“Significant” is not the word I’d use to describe The Great Holiday Baking Show: at only four weeks, it feels like we’re only getting started, and my mother—who hasn’t been watching—was a bit incredulous to learn it was already ending. But “slight” need not necessarily be an insult, provided that the series delivers on the type of confection it’s designed to. And while I don’t think Ian and Nia ever became entirely comfortable, and I think the shorter running time cut down on any flow they could have managed in just four episodes, the general tone of the show was never the problem. This was a holiday baking show, and it featured holiday-themed baking and the jaunty music and B-roll Christmas ornaments that go with it. Given the shorter order (necessary given ABC’s packed schedule), I felt it managed to adapt the format successfully, if not necessarily in the way I would have desired.
I hope the show’s ratings justify a slightly longer season next year, or potentially a slot in the summer with a longer series. I hope that the increased profile gained by this series and Bake-Off’s new “Baking Show” life on PBS and streaming services can draw a group of bakers who understand the show and who can raise the level of competition. I hope that Ian and Nia, if they were to stay, can channel what feels like legitimate enthusiasm for the show into a hosting identity that can be more successfully captured in the limitations of the broadcast format. I hope that they can also find ways to continue experimenting with the format, maintaining the strong ties to the steadfast British series to think about ways this new version could take the format in different directions.
That’s a lot to ask, and I think the burden of expectations was ultimately too much for The Great Holiday Baking Show to carry over such a short period. But this finale was a nice way to tide us over until PBS gets around to airing the most recent season, and if nothing else reinforces America’s appetite for more from this franchise heading into 2016.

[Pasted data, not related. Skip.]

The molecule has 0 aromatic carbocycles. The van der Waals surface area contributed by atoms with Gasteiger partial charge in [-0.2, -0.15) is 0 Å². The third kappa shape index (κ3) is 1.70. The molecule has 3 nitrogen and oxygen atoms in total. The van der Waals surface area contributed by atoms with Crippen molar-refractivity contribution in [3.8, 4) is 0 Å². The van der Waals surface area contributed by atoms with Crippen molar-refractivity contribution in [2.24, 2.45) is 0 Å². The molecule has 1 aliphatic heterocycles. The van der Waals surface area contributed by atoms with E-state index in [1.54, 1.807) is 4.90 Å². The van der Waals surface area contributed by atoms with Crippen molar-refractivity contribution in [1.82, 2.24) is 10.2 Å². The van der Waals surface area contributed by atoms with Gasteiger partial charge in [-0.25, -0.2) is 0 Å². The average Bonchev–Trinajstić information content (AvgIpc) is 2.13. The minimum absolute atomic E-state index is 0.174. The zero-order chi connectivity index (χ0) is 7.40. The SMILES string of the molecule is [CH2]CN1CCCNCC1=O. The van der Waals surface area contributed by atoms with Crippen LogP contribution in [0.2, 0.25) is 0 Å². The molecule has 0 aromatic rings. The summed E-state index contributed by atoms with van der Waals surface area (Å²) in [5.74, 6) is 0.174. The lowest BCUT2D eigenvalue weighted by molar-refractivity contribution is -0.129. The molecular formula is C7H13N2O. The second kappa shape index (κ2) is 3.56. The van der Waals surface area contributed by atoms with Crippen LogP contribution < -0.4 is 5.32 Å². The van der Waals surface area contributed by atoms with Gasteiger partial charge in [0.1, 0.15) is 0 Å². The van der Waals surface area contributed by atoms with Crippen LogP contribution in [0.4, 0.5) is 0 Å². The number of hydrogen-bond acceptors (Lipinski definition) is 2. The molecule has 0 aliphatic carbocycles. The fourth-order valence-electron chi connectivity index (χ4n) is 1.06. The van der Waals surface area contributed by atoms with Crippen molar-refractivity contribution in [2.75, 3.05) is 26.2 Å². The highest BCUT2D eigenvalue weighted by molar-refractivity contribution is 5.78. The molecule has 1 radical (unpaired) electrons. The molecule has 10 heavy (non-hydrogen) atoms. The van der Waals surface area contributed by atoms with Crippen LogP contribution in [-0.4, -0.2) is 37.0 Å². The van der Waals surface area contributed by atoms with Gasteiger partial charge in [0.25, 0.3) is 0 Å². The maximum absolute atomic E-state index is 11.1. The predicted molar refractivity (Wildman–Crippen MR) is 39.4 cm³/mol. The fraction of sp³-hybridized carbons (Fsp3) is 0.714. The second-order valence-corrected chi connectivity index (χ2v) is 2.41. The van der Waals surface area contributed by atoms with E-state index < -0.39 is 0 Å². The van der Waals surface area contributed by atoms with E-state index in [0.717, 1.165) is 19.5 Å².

- My thanks to Nicole for dropping into the comments last week—I’m always fascinated when reality contestants drop into reviews, as there’s always such a fine line between reacting to “portrayals” and actual people when watching reality programming. In this case, the edit—and a lack of other big personalities—meant Nicole was really the only “character” constructed, so I’m grateful to her for being willing to engage and discuss the show with us.
- Given how much time they have in each episode, I think we could have done with a few less “Nicole reacts to Bread” faces, but I did appreciate how consistent they were throughout the challenge.
- My colleague Carrie Raisler and I were discussing the technical challenge: Johnny “designing” a Holiday-themed bake to test a variety of bread/jam/finishing skills is outside of the norm, and there are certainly real holiday breads to be made. But I think they wanted something more conspicuously holiday-like, and this fit the bill.
- Given how strongly anti-fondant I am in general—Buttercream forever, Barney never—I was almost pleased to see Tim’s mess of a fondant. He used the thing that tastes bad but looks great and made it look bad, so that’s a win for Team Buttercream. (I understand that in a timed challenge you use fondant, but I’m speaking on principle here.)
- No amount of fake snow and jackets could make this really look like winter, but I appreciate the effort.
- “That wasn’t luck, that was all baby Jesus!”—I was really hoping that Nicole was about to say that it was actually skill (even if Johnny immediately noted the cake was overbaked and Mary didn’t care for the texture), but alas.
- Did I miss something, or did they not even show the judges tasting Nicole’s checkerboard cake? I realize they had reactions to show, and I know the result was never really in doubt, but weird to see a cake go untasted.
- Thanks to everyone for reading, and commenting—it’s been a lot of fun. I imagine that the lengthy delayed (still hypothetical) airing of Series 6 on PBS might make coverage challenging, but let’s not count out Bake-Off-mentum. In the meantime, let’s discuss what changes we’d like to see if they manage to make a full American version stick at ABC or elsewhere in the future.